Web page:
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Enhancing Test Coverage with Data Driven Testing in C#

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A testing technique known as “Data Driven Testing” (DDT) uses test data that is pulled from external data sources like databases, CSV files, Excel files, or other structured data formats. Data-driven testing in C# enables you to run the same set of test scripts with different sets of data, which can greatly improve your test coverage and performance. This blog will walk you through the process of using well-known testing frameworks like NUnit to create data-driven tests in C#.

Why Data Driven Testing?

  • Increased Efficiency: Using a single test method to validate multiple data sets reduces the number of test scripts needed.
  • Enhanced Test Coverage: Different input values and edge cases are tested, ensuring your application handles a variety of scenarios.
  • Simplified Maintenance: Test logic is separated from test data, making it easier to update tests when requirements change.
  • Better Automation: Data-driven tests integrate well with Continuous Integration/Continuous Deployment (CI/CD) pipelines, improving your automation strategy.

Setting Up Your Test Project

Before diving into data-driven tests, you need to set up your test project. If you haven’t already, create a new NUnit test project in Visual Studio or your preferred C# IDE.

  1. Install NUnit and NUnit3TestAdapter: Add the necessary NuGet packages to your project.
  • dotnet add package NUnit.
  • dotnet add package NUnit3TestAdapter.
  1. Create a Test Class: Create a new class to hold your tests. This class should be decorated with the [TestFixture] attribute.Picture1

Creating Data-Driven Tests

NUnit provides several ways to create data-driven tests. We’ll explore three common methods: using the [TestCase] attribute, the [TestCaseSource] attribute, and the [Values] attribute.

Using the [TestCase] Attribute

The [TestCase] attribute is the simplest way to create data-driven tests in NUnit. You can specify multiple sets of input parameters directly in the attribute.

Write Data-Driven Test:


In this example, the ‘AddTest’ method will run three times with different sets of parameters.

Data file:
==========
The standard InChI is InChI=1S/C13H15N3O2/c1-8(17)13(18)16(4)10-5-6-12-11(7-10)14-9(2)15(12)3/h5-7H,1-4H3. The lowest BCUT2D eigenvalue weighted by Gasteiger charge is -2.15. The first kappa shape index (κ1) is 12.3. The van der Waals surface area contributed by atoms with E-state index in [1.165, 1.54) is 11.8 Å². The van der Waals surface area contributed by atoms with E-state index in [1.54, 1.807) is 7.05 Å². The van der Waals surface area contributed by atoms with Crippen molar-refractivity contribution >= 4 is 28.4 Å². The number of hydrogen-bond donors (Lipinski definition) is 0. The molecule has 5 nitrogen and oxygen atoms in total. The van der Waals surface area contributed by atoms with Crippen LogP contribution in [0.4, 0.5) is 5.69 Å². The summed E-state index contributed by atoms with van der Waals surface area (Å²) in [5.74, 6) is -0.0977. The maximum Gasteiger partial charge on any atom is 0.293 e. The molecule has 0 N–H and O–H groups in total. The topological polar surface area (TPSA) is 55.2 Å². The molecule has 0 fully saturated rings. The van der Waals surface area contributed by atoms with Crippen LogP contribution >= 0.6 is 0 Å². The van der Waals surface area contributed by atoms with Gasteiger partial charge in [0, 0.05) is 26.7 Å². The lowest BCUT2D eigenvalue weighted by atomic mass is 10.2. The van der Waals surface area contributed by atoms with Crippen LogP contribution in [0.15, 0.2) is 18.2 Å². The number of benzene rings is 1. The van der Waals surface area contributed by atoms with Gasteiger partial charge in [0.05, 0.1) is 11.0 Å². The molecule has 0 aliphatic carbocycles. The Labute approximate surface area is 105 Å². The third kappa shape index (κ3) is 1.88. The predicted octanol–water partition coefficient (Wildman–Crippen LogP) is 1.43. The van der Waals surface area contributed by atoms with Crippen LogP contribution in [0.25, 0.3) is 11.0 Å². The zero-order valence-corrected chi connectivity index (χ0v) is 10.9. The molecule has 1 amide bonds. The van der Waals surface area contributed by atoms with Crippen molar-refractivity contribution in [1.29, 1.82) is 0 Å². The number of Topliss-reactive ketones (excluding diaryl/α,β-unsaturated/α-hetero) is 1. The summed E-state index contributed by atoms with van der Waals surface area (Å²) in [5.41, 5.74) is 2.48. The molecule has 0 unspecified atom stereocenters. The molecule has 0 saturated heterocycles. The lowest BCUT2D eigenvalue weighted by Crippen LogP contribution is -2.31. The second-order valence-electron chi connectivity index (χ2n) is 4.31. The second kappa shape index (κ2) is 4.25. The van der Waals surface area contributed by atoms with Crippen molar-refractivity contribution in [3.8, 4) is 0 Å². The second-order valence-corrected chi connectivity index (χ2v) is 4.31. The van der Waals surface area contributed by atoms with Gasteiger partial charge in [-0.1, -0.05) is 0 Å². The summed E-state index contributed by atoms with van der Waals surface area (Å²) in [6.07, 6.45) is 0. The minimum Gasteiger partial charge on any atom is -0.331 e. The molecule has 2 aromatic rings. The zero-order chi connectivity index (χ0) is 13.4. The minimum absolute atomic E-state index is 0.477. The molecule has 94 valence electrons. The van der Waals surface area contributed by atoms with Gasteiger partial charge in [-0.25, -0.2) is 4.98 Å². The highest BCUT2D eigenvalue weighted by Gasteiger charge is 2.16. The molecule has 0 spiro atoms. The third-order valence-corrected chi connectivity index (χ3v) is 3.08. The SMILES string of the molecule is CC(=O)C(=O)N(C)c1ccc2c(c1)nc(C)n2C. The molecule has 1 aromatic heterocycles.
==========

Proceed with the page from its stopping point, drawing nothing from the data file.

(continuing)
Using the [TestCaseSource] Attribute

The [TestCaseSource] attribute allows you to provide a method or property that returns a collection of test cases. This is useful when you have many test cases or the test data is dynamically generated.


Using the [Values] Attribute

The [Values] attribute can be used to pass multiple values to a single parameter. When combined with the [Test] attribute, it creates a test for each combination of parameter values.


This will run 9 tests for all possible combinations of a and b.


Using NUnit for data-driven testing in C# is a potent technique that lets you run the same test logic with different inputs, which improves your testing strategy. Data-driven test implementation and management are made simple with NUnit, regardless of whether you use [TestCase], [TestCaseSource], or [Values].

You can make sure your program handles a variety of inputs effectively by utilizing these characteristics, which will result in more dependable and robust software.

Cheers for your testing!



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Sandesh Bhutada

Sandesh Bhutada is an Technical Consultant at Perficient, bringing over 3+ years of experience as an SDET. His primary expertise and focus include Selenium WebDriver, Katalon Studio, and Groovy. Sandesh is deeply committed to continuous learning and stays abreast of the latest advancements in automation technologies, reflecting his strong passion for staying current in the field.

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